Thursday 14 Thu al-Hijjah 1445 - 20 June 2024

What is the ruling on calling an illegitimate child after the father?


Publication : 26-08-2015

Views : 107723


If a man commits zina with an unmarried woman, and this zina results in the birth of a child, is it permissible for him to call the child after himself?


Praise be to Allah.

The scholars are unanimously agreed that the bed is the basic principle in establishing lineage. What is meant by the bed is marriage between the man and the woman. 

However the scholars differed with regard to the zaani if he wants to acknowledge his illegitimate child and call him after himself: does that prove the child’s lineage in shar‘i terms, or not? There are two well-known views: 

1. That the illegitimate child is not to be attributed to the zaani even if he acknowledges him and names him after himself.

This is the view of most of the scholars of the four madhhabs, and of the Zaahiris (literalists) and others. 

Based on this view, the illegitimate child – whether male or female – is not to be attributed to the zaani and is not to be described as his child; rather he is to be attributed to his mother, and he is a mahram to her and inherits from her like her other children. 

Fatwas were issued on the basis of this view by Shaykh Ibn Ibraaheem, as in his Fataawa (11/146); Shaykh Ibn Baaz, as in Majmoo‘ al-Fataawa (18/124); and by the Standing Committee (al-Lajnah ad-Daa’imah, 20/387). 

That is because the Prophet (blessings and peace of Allah be upon him) said: “The child is to be attributed to the bed (i.e., to the husband) and the adulterer deserves nothing.” Agreed upon. The relevant point here is that the Prophet (blessings and peace of Allah be upon him) did not describe the child as belonging to anyone other than the bed (i.e., the husband), and he said that the adulterer did not deserve anything at all. Attributing the child to the adulterer is attributing the child to someone other than the husband. 

The words: “The child is to be attributed to the husband” imply that attribution of the child is to be to the marriage only. 

2. That if the zaani acknowledges his illegitimate child, then he is to be attributed to him.

This is the view of ‘Urwah ibn az-Zubayr, Sulaymaan ibn Yasaar, al-Hasan al-Basri, Ibn Sireen, Ibraaheem an-Nakha‘i, and Ishaaq ibn Raahawayh, as was narrated from them by Ibn Qudaamah in al-Mughni (9/123) 

This view was favoured by Shaykh al-Islam Ibn Taymiyah (may Allah have mercy on him) and his student Ibn al-Qayyim. 

Among contemporary scholars it was also favoured by Shaykh Muhammad Rasheed Rida in Tafseer al-Manaar (4/382), and by Shaykh Ibn ‘Uthaymeen (may Allah have mercy on him), as in ash-Sharh al-Mumti‘ (12/127).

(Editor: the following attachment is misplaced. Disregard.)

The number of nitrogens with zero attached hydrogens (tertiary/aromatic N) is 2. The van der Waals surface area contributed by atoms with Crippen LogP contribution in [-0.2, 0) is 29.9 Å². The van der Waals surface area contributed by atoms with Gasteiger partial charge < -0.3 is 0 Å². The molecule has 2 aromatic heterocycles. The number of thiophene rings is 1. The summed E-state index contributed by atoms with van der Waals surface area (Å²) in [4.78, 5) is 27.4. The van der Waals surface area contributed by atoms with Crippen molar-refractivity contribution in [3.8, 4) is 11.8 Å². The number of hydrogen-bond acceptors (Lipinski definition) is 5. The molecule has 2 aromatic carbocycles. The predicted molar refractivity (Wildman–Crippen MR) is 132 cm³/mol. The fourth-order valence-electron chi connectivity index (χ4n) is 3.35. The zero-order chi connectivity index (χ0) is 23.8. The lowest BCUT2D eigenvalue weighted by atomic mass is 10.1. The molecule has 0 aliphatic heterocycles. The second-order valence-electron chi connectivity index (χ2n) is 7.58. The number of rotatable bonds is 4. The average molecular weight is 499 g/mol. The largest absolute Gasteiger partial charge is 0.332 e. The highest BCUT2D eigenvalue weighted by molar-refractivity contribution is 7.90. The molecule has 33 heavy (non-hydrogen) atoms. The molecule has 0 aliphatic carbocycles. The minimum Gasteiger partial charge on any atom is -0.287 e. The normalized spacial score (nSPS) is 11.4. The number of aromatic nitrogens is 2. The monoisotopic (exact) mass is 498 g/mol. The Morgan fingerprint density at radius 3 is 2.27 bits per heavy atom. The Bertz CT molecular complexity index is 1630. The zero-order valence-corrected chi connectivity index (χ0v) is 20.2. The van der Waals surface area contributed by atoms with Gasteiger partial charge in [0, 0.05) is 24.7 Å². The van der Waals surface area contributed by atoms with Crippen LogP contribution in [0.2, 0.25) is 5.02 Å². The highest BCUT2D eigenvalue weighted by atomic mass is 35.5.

That is because this child was born from his sperm, so he is his son in reality, and there is no clear, sound, shar‘i evidence to indicate that he should not be attributed to him. 

With regard to the hadith “The child is to be attributed to the bed (i.e., to the husband) and the adulterer deserves nothing”, it refers to the case where there is a marriage, and the issue under discussion here has to do with a case where there is no marriage. 

This is supported by what is mentioned in the story of the devoted worshipper Jurayj, when he spoke to the child whose mother had committed zina with the shepherd: “He said: ‘Who is your father, O child?’ The child said: ‘The shepherd.’” Agreed upon. 

The speech of this infant was by way of a miracle and extraordinary event bestowed by Allah, and he stated that the shepherd was his father, even though the relationship was one of zina. This proves that paternity may be attributed to the zaani. 

Moreover, the Lawgiver seeks to protect lineages and take care of children, and to give them the best upbringing and protect them from being lost. 

We have previously discussed the matter in detail and explained the different scholarly opinions concerning it, and the evidence for each view, in the answer to question no. 192131


The view that it is forbidden or permissible (to attribute an illegitimate child to his father) are two scholarly views that carry weight. This issue is one of the matters that are open to ijtihaad, so every case should be examined on its own merits. If the child will miss out on some religious or worldly interests (by not being attributed to his father), then we should adopt the view that it is permissible to attribute him to his father, in the interest of protecting him and ensuring that he will be taken care of, which is a legitimate shar‘i interest. 

And Allah knows best.

Was this answer helpful?

Source: Islam Q&A